We are grateful for Dr Fawcett's comments on our article . We can confirm that when blood gas and laboratory samples were being sampled from the arterial line flushed with sodium chloride 0.9% with glucose 5%, no dramatic changes of sodium, potassium or chloride occurred and these stayed within the laboratory reference ranges. As described in our article, the patient was deteriorating before the drug error occurred and had developed marked sepsis, a new chest infection and acute kidney injury. Consistent with this, levels of inflammatory markers rose significantly and pH fell modestly. Even in retrospect, the changes in his blood chemistry and arterial blood gases were entirely consistent with worsening sepsis and kidney injury and do not raise concerns about sample contamination.
When two fluids containing concentrations A and B of a substance are mixed in proportions X and Y (where Y = 1 – X), the final concentration of the substance (F) can be calculated as follows:
In our case, blood glucose samples taken from the arterial line had variable glucose concentrations, ranging from normal to 27 mmol.l−1, with several recordings in the mid-teens. Assuming a true blood glucose of 5 mmol.l−1 and a measured blood glucose of 16 mmol.l−1, we can calculate this implies a 4% contamination (0.04 ml in 1 ml). If we assume the same degree of contamination, it is easy to see how far this contamination (with sodium chloride 0.9% with glucose 5%) will alter normal blood chemistry (Table 1).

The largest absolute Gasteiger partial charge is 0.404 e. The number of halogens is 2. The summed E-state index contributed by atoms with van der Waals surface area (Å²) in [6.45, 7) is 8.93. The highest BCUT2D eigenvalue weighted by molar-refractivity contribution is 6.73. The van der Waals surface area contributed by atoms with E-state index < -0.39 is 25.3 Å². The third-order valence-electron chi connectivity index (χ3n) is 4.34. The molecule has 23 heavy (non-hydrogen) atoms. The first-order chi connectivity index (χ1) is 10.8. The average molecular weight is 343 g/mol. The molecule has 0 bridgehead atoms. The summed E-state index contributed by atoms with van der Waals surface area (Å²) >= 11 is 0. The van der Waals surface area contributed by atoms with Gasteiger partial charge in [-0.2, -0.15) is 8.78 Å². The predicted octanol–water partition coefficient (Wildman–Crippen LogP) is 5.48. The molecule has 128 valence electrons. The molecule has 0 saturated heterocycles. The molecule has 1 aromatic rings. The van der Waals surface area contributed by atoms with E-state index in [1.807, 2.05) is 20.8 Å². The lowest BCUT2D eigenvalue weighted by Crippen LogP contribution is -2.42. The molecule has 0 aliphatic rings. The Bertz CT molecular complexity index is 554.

|Concentration or value in blood||Concentration or value in flush contaminant||Final concentration ((A × X) + (B × Y)) or value|
|Hydrogen ion; nmol.l−1||40||3160||165|
It will be noted that only glucose and hydrogen ion concentrations (and hence pH) are markedly different from those in the blood (or indeed outside normal laboratory reference ranges). Based on physiological considerations, and our observations in this case, buffering of hydrogen ions in the metabolically active blood markedly reduces any observed alteration in pH.
As we emphasised in our paper, sodium chloride 0.9% with glucose 5% appears to be a particularly dangerous fluid in these circumstances. It has the capacity to be readily mistaken for sodium chloride 0.9% and a high enough glucose concentration to lead to markedly elevated glucose levels with very low levels of sample contamination. Other blood biochemistry is highly unlikely to be dramatically altered.